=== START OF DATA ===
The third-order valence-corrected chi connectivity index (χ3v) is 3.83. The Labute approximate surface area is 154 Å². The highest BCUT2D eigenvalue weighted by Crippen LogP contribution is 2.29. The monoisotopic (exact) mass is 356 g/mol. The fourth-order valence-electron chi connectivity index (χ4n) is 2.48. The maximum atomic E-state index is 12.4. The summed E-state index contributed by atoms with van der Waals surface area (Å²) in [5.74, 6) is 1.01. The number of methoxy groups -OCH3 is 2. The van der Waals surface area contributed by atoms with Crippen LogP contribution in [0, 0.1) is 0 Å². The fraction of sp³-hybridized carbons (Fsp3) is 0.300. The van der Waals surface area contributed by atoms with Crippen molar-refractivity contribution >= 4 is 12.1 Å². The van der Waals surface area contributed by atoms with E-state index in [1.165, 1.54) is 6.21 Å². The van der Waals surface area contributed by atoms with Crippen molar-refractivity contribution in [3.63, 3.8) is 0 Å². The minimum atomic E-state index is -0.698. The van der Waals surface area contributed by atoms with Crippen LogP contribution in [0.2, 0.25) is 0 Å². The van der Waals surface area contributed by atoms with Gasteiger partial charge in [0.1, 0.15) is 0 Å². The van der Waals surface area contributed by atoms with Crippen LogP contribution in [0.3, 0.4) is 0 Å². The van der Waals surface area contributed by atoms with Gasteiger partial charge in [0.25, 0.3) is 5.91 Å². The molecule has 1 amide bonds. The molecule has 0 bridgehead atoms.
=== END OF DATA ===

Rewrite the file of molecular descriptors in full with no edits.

The third-order valence-corrected chi connectivity index (χ3v) is 3.83. The Labute approximate surface area is 154 Å². The highest BCUT2D eigenvalue weighted by Crippen LogP contribution is 2.29. The monoisotopic (exact) mass is 356 g/mol. The fourth-order valence-electron chi connectivity index (χ4n) is 2.48. The maximum atomic E-state index is 12.4. The summed E-state index contributed by atoms with van der Waals surface area (Å²) in [5.74, 6) is 1.01. The number of methoxy groups -OCH3 is 2. The van der Waals surface area contributed by atoms with Crippen LogP contribution in [0, 0.1) is 0 Å². The fraction of sp³-hybridized carbons (Fsp3) is 0.300. The van der Waals surface area contributed by atoms with Crippen molar-refractivity contribution >= 4 is 12.1 Å². The van der Waals surface area contributed by atoms with E-state index in [1.165, 1.54) is 6.21 Å². The van der Waals surface area contributed by atoms with Crippen molar-refractivity contribution in [3.63, 3.8) is 0 Å². The minimum atomic E-state index is -0.698. The van der Waals surface area contributed by atoms with Crippen LogP contribution in [0.2, 0.25) is 0 Å². The van der Waals surface area contributed by atoms with Gasteiger partial charge in [0.1, 0.15) is 0 Å². The van der Waals surface area contributed by atoms with Crippen LogP contribution in [0.3, 0.4) is 0 Å². The van der Waals surface area contributed by atoms with Gasteiger partial charge in [0.25, 0.3) is 5.91 Å². The molecule has 1 amide bonds. The molecule has 0 bridgehead atoms.